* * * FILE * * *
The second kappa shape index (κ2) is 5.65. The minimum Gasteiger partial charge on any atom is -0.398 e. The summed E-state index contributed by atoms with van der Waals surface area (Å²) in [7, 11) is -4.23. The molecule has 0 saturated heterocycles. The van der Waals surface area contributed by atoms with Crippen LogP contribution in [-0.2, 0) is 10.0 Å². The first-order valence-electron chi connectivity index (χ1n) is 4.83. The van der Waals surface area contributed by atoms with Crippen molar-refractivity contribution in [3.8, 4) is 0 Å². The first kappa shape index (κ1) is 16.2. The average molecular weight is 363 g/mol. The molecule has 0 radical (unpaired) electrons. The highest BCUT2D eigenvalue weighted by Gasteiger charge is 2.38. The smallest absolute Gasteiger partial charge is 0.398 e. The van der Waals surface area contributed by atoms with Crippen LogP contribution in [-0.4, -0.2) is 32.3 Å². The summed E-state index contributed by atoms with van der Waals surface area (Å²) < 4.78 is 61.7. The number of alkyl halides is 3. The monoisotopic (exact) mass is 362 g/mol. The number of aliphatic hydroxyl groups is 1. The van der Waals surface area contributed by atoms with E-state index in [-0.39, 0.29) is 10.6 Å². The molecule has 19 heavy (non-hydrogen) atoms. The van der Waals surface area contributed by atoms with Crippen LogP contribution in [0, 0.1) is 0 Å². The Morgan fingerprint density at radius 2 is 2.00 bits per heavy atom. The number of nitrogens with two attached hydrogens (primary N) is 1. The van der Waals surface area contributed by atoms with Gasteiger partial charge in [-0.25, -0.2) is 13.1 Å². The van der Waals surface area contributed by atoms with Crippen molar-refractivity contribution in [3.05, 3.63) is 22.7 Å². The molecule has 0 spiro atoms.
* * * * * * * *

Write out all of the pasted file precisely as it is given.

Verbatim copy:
The second kappa shape index (κ2) is 5.65. The minimum Gasteiger partial charge on any atom is -0.398 e. The summed E-state index contributed by atoms with van der Waals surface area (Å²) in [7, 11) is -4.23. The molecule has 0 saturated heterocycles. The van der Waals surface area contributed by atoms with Crippen LogP contribution in [-0.2, 0) is 10.0 Å². The first-order valence-electron chi connectivity index (χ1n) is 4.83. The van der Waals surface area contributed by atoms with Crippen molar-refractivity contribution in [3.8, 4) is 0 Å². The first kappa shape index (κ1) is 16.2. The average molecular weight is 363 g/mol. The molecule has 0 radical (unpaired) electrons. The highest BCUT2D eigenvalue weighted by Gasteiger charge is 2.38. The smallest absolute Gasteiger partial charge is 0.398 e. The van der Waals surface area contributed by atoms with Crippen LogP contribution in [-0.4, -0.2) is 32.3 Å². The summed E-state index contributed by atoms with van der Waals surface area (Å²) < 4.78 is 61.7. The number of alkyl halides is 3. The monoisotopic (exact) mass is 362 g/mol. The number of aliphatic hydroxyl groups is 1. The van der Waals surface area contributed by atoms with E-state index in [-0.39, 0.29) is 10.6 Å². The molecule has 19 heavy (non-hydrogen) atoms. The van der Waals surface area contributed by atoms with Crippen LogP contribution in [0, 0.1) is 0 Å². The Morgan fingerprint density at radius 2 is 2.00 bits per heavy atom. The number of nitrogens with two attached hydrogens (primary N) is 1. The van der Waals surface area contributed by atoms with Gasteiger partial charge in [-0.25, -0.2) is 13.1 Å². The van der Waals surface area contributed by atoms with Crippen molar-refractivity contribution in [3.05, 3.63) is 22.7 Å². The molecule has 0 spiro atoms.